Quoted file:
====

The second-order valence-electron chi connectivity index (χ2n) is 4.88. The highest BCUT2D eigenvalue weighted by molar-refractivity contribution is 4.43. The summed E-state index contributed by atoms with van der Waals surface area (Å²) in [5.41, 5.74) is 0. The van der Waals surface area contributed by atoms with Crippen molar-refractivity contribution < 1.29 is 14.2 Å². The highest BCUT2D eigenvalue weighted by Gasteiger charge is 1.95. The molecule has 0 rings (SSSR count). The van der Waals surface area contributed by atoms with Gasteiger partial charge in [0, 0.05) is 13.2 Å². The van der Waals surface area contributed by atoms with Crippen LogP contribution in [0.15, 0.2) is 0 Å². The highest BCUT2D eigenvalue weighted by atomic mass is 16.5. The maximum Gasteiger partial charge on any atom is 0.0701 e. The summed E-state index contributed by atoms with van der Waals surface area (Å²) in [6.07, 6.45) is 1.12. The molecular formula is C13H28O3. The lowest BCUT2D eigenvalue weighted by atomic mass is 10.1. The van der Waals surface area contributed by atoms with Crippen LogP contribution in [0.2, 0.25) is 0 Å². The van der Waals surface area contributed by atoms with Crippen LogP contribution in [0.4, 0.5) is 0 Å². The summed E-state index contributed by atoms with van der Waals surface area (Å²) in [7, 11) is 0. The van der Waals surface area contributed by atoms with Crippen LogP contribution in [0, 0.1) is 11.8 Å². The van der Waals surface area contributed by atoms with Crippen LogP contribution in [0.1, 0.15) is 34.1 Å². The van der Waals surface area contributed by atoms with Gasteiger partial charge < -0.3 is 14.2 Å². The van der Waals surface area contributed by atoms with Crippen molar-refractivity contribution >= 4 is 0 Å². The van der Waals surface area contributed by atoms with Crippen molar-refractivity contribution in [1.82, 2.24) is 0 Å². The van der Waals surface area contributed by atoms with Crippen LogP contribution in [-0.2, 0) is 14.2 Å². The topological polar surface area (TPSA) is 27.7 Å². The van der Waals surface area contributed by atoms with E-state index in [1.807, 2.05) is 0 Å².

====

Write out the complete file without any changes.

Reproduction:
The second-order valence-electron chi connectivity index (χ2n) is 4.88. The highest BCUT2D eigenvalue weighted by molar-refractivity contribution is 4.43. The summed E-state index contributed by atoms with van der Waals surface area (Å²) in [5.41, 5.74) is 0. The van der Waals surface area contributed by atoms with Crippen molar-refractivity contribution < 1.29 is 14.2 Å². The highest BCUT2D eigenvalue weighted by Gasteiger charge is 1.95. The molecule has 0 rings (SSSR count). The van der Waals surface area contributed by atoms with Gasteiger partial charge in [0, 0.05) is 13.2 Å². The van der Waals surface area contributed by atoms with Crippen LogP contribution in [0.15, 0.2) is 0 Å². The highest BCUT2D eigenvalue weighted by atomic mass is 16.5. The maximum Gasteiger partial charge on any atom is 0.0701 e. The summed E-state index contributed by atoms with van der Waals surface area (Å²) in [6.07, 6.45) is 1.12. The molecular formula is C13H28O3. The lowest BCUT2D eigenvalue weighted by atomic mass is 10.1. The van der Waals surface area contributed by atoms with Crippen LogP contribution in [0.2, 0.25) is 0 Å². The van der Waals surface area contributed by atoms with Crippen LogP contribution in [0.4, 0.5) is 0 Å². The summed E-state index contributed by atoms with van der Waals surface area (Å²) in [7, 11) is 0. The van der Waals surface area contributed by atoms with Crippen LogP contribution in [0, 0.1) is 11.8 Å². The van der Waals surface area contributed by atoms with Crippen LogP contribution in [0.1, 0.15) is 34.1 Å². The van der Waals surface area contributed by atoms with Gasteiger partial charge < -0.3 is 14.2 Å². The van der Waals surface area contributed by atoms with Crippen molar-refractivity contribution >= 4 is 0 Å². The van der Waals surface area contributed by atoms with Crippen molar-refractivity contribution in [1.82, 2.24) is 0 Å². The van der Waals surface area contributed by atoms with Crippen LogP contribution in [-0.2, 0) is 14.2 Å². The topological polar surface area (TPSA) is 27.7 Å². The van der Waals surface area contributed by atoms with E-state index in [1.807, 2.05) is 0 Å².